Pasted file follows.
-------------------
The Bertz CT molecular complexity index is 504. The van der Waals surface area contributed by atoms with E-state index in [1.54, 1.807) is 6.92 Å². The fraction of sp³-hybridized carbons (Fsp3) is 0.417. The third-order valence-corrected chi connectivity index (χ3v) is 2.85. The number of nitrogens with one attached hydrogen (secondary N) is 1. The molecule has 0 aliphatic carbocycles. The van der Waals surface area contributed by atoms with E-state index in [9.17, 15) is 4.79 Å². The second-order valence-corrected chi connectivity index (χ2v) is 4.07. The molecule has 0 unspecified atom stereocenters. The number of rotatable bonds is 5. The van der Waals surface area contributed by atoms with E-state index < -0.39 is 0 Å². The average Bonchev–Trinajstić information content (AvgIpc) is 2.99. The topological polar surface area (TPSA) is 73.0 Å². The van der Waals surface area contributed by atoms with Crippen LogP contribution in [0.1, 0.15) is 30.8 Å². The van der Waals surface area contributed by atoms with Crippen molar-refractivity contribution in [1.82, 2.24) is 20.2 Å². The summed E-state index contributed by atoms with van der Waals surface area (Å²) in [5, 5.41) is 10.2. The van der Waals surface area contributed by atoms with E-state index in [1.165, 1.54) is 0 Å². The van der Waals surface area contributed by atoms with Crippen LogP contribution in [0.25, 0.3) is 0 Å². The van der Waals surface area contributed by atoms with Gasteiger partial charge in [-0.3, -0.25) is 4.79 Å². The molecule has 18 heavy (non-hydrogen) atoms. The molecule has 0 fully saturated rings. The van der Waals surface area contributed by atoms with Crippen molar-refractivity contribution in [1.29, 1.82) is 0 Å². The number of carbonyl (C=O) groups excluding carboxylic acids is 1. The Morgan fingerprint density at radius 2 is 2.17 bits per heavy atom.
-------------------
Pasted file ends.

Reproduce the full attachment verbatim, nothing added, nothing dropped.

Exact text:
The Bertz CT molecular complexity index is 504. The van der Waals surface area contributed by atoms with E-state index in [1.54, 1.807) is 6.92 Å². The fraction of sp³-hybridized carbons (Fsp3) is 0.417. The third-order valence-corrected chi connectivity index (χ3v) is 2.85. The number of nitrogens with one attached hydrogen (secondary N) is 1. The molecule has 0 aliphatic carbocycles. The van der Waals surface area contributed by atoms with E-state index in [9.17, 15) is 4.79 Å². The second-order valence-corrected chi connectivity index (χ2v) is 4.07. The molecule has 0 unspecified atom stereocenters. The number of rotatable bonds is 5. The van der Waals surface area contributed by atoms with E-state index < -0.39 is 0 Å². The average Bonchev–Trinajstić information content (AvgIpc) is 2.99. The topological polar surface area (TPSA) is 73.0 Å². The van der Waals surface area contributed by atoms with Crippen LogP contribution in [0.1, 0.15) is 30.8 Å². The van der Waals surface area contributed by atoms with Crippen molar-refractivity contribution in [1.82, 2.24) is 20.2 Å². The summed E-state index contributed by atoms with van der Waals surface area (Å²) in [5, 5.41) is 10.2. The van der Waals surface area contributed by atoms with E-state index in [1.165, 1.54) is 0 Å². The van der Waals surface area contributed by atoms with Crippen LogP contribution in [0.25, 0.3) is 0 Å². The van der Waals surface area contributed by atoms with Gasteiger partial charge in [-0.3, -0.25) is 4.79 Å². The molecule has 18 heavy (non-hydrogen) atoms. The molecule has 0 fully saturated rings. The van der Waals surface area contributed by atoms with Crippen molar-refractivity contribution in [1.29, 1.82) is 0 Å². The number of carbonyl (C=O) groups excluding carboxylic acids is 1. The Morgan fingerprint density at radius 2 is 2.17 bits per heavy atom.